The promotion is good for all Alaska Airlines flights in the airline’s 115-city network, and for flights offered by Virgin America and Horizon Air (both of which are operated by Alaska Airlines). In addition to escaping the waiting crowds, passengers who share the most festive knitted looks will be featured on Alaska Air's social media pages if they tag their photos and videos using the hashtags #UglySweaterDay and #MostWestCoast. And since no plane aisle-turned-catwalk is complete without a soundtrack, “festive holiday-themed boarding music will play all month long to help get guests into the holiday spirit,” according to a press release.

Worried you’ll be the only person on the plane wearing a sequined Rudolph cardigan? Even if other passengers don’t get the memo, airline crew will also be wearing ugly sweaters—so feel free to unleash your inner Chevy Chase from National Lampoon's Christmas Vacation.

[h/t Los Angeles Times]

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Why You Should Think Twice About Drinking From Ceramics You Made by Hand
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Ceramic ware is much safer than it used to be (Fiesta ware hasn’t coated its plates in uranium since 1973), but according to NPR, not all new ceramics are free of dangerous chemicals. If you own a mug, bowl, plate, or other ceramic kitchen item baked in an older kiln, it may contain trace amounts of harmful lead.

Earthenware is often coated with a shiny, ceramic glaze. Historically, lead has been used in glazes to give pottery a glossy finish and brighten colors like orange, yellow, and red. The chemical is avoided by potters today, but it can still show up in handmade dishware baked in older kilns that contain lead residue. Antique products from the era when lead was a common crafting material may also be unsafe to eat or drink from. This is especially true when consuming something acidic, like coffee, which can cause any lead hiding in the glaze to leach out.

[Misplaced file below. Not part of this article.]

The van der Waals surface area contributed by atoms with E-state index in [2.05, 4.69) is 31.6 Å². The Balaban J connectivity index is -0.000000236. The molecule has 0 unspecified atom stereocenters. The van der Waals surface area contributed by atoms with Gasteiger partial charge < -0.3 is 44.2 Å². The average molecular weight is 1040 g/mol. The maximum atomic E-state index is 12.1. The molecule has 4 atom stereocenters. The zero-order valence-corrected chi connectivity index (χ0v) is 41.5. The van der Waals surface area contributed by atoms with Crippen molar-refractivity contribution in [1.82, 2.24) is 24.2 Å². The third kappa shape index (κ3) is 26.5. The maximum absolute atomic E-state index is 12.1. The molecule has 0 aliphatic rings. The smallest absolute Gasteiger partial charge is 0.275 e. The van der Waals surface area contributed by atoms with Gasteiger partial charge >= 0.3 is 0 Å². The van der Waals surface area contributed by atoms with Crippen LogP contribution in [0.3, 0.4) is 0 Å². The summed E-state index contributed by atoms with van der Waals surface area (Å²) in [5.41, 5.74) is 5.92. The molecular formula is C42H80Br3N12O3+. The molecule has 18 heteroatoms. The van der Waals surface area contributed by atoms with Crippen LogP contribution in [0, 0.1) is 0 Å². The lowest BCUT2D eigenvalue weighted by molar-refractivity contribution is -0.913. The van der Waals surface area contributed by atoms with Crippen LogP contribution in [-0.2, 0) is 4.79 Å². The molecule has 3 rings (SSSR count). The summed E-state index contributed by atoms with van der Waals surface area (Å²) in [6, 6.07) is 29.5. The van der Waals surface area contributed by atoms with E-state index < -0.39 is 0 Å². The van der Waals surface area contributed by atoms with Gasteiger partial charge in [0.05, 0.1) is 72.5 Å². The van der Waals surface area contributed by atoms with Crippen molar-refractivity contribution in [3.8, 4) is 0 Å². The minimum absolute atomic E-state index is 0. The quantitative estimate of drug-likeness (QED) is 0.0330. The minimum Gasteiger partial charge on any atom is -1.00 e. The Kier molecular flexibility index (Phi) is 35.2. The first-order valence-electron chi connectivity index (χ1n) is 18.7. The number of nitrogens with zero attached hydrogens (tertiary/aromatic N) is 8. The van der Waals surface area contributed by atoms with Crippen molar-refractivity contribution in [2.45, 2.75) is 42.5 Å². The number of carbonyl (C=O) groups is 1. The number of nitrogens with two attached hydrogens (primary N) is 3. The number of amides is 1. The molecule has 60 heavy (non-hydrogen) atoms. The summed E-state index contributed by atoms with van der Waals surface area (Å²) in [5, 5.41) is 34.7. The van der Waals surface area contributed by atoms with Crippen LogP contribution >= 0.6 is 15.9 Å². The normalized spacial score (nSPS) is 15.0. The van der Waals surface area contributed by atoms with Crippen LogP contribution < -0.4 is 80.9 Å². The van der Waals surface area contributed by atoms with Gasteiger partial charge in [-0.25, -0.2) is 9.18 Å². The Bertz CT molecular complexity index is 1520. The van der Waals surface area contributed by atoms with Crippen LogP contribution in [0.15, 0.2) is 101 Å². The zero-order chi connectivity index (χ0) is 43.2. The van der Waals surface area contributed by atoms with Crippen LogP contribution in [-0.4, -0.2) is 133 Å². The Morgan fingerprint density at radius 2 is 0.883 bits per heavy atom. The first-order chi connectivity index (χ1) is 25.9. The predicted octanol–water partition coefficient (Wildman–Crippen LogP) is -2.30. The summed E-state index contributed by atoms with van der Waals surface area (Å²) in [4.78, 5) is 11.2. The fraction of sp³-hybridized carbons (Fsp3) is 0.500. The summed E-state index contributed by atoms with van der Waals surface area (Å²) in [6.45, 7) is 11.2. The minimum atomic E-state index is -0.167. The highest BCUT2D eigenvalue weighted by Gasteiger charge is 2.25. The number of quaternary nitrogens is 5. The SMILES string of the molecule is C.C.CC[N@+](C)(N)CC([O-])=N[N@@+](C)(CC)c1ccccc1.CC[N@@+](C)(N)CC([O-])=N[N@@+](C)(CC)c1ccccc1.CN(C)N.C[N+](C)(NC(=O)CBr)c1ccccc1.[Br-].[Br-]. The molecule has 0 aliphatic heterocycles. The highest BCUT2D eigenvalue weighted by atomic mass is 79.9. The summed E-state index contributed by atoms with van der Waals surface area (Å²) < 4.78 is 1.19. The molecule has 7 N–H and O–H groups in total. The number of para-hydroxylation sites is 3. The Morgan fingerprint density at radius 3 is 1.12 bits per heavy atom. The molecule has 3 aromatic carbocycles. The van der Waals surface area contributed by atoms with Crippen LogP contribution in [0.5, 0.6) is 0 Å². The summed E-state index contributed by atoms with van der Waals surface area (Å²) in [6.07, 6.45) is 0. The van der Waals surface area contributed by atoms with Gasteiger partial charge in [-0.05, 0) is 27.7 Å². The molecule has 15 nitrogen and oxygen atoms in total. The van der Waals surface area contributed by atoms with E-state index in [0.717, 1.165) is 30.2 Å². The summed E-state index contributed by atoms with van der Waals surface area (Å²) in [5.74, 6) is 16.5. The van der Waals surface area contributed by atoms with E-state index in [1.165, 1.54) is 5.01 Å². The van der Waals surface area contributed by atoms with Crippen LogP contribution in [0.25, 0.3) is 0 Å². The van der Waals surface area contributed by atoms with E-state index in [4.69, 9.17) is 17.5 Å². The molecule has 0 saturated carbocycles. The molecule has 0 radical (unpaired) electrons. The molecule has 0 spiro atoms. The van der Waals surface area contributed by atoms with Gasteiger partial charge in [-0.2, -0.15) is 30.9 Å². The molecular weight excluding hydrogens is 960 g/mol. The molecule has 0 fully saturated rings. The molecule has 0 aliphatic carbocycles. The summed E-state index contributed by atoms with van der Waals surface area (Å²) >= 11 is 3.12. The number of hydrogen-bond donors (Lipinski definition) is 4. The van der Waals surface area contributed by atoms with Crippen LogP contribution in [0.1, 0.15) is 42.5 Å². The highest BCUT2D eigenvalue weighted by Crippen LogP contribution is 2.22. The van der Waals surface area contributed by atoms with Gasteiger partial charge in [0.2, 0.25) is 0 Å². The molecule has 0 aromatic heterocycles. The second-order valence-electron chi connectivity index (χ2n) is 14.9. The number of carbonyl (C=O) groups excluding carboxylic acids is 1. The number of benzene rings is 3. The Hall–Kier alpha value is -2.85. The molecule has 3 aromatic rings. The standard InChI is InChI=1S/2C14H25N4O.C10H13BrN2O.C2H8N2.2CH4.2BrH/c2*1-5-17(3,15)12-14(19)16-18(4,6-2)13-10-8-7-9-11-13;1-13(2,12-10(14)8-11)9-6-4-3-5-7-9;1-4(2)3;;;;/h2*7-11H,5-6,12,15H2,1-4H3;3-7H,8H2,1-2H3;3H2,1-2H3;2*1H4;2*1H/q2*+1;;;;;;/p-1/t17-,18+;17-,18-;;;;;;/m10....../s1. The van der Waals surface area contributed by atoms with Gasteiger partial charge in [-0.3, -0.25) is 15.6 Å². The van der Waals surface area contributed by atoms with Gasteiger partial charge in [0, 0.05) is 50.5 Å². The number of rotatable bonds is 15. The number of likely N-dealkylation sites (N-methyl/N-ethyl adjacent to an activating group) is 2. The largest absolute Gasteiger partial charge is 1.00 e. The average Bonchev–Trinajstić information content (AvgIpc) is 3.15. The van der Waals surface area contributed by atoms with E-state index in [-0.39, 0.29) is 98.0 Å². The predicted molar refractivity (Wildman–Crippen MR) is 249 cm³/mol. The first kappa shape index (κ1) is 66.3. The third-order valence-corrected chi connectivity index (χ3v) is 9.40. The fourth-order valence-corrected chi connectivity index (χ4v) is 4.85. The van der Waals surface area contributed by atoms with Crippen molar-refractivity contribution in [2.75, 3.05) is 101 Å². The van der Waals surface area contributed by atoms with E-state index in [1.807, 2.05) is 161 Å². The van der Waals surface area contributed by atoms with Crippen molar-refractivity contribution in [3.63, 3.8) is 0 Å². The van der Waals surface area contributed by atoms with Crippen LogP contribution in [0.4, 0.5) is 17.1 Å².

Sometimes the amount of lead in a product is minuscule, but even trace amounts can contaminate whatever you're eating or drinking. Over time, exposure to lead in small doses can lead to heightened blood pressure, lowered kidney function, and reproductive issues. Lead can cause even more serious problems in kids, including slowed physical and mental development.

As the dangers of even small amounts of lead have become more widely known, the ceramics industry has gradually eliminated the additive from its products. Most of the big-name commercial ceramic brands, like Crock-Pot and Fiesta ware, have cut it out all together. Independent artisans have also moved away from working with the ingredient, but there are still some manufacturers, especially abroad, that use it. Luckily, the FDA keeps a list of the ceramic ware it tests that has been shown to contain lead.

If you’re not ready to retire your hand-crafted ceramic plates, the FDA offers one possible solution: Purchase a home lead testing kit and analyze the items yourself. If the tests come back negative, your homemade dishware can keep its spot on your dinner table.

[h/t NPR]

This piece was updated to clarify that while lead may be present in antique ceramics and old kilns, it's no longer a common ingredient in ceramic glazes.